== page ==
Non-stop running of taps has watershed group worried about waste

Delays to the Parkdale pipe improvement project have residents there running taps to prevent the temporary above-ground pipes from freezing — something that concerns the Winter River-Tracadie Bay Watershed Association.

124 customers must run taps when temperature dips below 0 C

Parkdale residents are being told to keep their water running when the temperature is below 0 C to prevent the lines from freezing. (Randy McAndrew/CBC)

Delays to the Parkdale pipe improvement project have residents there running taps to prevent the temporary above-ground pipes from freezing — something that concerns the Winter River-Tracadie Bay Watershed Association.

Sarah Wheatley, watershed co-ordinator for the association, says she wasn't happy to hear about the water running, but hopes that it is worth it in the end.

"I was definitely disappointed to hear that the city was telling people to just run their taps non-stop," she said.

"It is a waste of water but hopefully it's in the greater good by reducing the leaks in this pipeline going forward."

Project intended to prevent leaks and breaks

Richard MacEwen, manager of Charlottetown's water and sewer utility, says though the project in Parkdale is using water, the work will hopefully save water in the long run.

Overall it's just not a good idea to have people wasting water. — Sarah Wheatley , watershed co-ordinator

"The whole reason why we're doing this work is to reduce the number of main breaks and leaks that we have in the system. So while we are using some water now, if we didn't do this work we'd be losing that water to the ground," he said.

"So this is over a few weeks, we need to do this and then we're going to have the benefits of not having those breaks for 50 years."

Estimated water use

MacEwen said there are 124 customers who currently have to run their taps whenever the temperature threatens to dip below 0 C. 

He said the city estimates about five litres per minute is running through taps in those homes.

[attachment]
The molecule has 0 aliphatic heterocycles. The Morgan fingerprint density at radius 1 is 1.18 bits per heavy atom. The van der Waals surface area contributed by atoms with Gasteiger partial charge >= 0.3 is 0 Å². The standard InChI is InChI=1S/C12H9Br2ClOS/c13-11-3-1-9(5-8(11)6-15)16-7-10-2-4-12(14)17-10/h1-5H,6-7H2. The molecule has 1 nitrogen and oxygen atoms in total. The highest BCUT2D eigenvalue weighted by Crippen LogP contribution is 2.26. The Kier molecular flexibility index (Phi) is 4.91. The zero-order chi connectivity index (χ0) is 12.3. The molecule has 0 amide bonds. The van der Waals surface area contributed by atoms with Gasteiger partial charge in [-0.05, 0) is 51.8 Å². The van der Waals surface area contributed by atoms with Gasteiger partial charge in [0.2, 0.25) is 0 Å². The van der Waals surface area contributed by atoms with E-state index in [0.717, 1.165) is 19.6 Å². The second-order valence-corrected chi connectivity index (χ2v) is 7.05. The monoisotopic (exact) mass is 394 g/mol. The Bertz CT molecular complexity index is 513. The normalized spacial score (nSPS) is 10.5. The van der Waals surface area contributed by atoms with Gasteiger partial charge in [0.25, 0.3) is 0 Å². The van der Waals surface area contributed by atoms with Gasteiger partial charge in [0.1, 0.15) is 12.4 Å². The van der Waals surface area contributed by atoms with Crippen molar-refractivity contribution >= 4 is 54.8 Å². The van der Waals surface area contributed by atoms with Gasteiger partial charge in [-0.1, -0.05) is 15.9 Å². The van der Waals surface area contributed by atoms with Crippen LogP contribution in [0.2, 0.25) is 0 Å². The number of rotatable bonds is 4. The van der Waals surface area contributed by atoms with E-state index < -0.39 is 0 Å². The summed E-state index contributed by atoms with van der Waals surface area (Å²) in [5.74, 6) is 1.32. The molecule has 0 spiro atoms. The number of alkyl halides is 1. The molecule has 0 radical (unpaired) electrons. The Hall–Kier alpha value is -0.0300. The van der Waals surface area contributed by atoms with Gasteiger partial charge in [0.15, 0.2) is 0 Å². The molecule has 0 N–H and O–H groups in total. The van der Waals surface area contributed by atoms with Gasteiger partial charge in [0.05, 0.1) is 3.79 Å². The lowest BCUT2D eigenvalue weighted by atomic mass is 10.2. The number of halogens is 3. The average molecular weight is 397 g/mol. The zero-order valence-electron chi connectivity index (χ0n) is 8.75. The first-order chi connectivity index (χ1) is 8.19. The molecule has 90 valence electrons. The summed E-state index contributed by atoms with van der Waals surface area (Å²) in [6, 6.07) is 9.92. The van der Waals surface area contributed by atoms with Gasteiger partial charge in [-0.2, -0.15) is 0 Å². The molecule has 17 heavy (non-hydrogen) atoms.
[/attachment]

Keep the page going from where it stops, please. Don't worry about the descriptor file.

"The increase in our nighttime flow is probably 10 litres per second, so that's about five per cent of our daily average flow."

The temporary water line is still above ground which makes it prone to freezing. (Randy McAndrew/CBC)

Wheatley said the association ran a program last summer assessing water usage in homes and offering low-flow shower heads and toilets. During those assessments she says they found the average amount of water from a running tap was six litres per minute.

By the city's estimate, over 6.3 million litres of water is being used per week, by those 124 households. Using the association's estimates the number climbs to almost 7.5 million litres being wasted per week.

Mixed messages

Wheatley says she worries about mixed messaging coming from the city when it comes to water usage.

"Overall it's just not a good idea to have people wasting water and having all this messaging telling people to use water wisely and then turning around and 'Oh we screwed up this project, everybody just run your taps, it'll be okay this time,'" she said.

Most of our customers were able to maintain water flow even last week when we had those cold temperatures.— Richard MacEwen , manager of water and sewer utility

"When all the rest of the time you're telling them 'Don't run your taps. Shut the water off when you're brushing your teeth.'"

'Not the critical time of year'

Wheatley says the water usage shouldn't cause problems for the watershed, especially with the wet weather this fall.

"This time of year is not the critical time of year … for water conservation."

MacEwen says the city is hopeful colder temperatures won't affect the lines.

"The hope is that we're not going to get there. Most of our customers were able to maintain water flow even last week when we had those cold temperatures."

He also said if necessary the city could use heat trace tape to keep the pipes warmer should temperatures drop low enough that running water won't prevent freezing.

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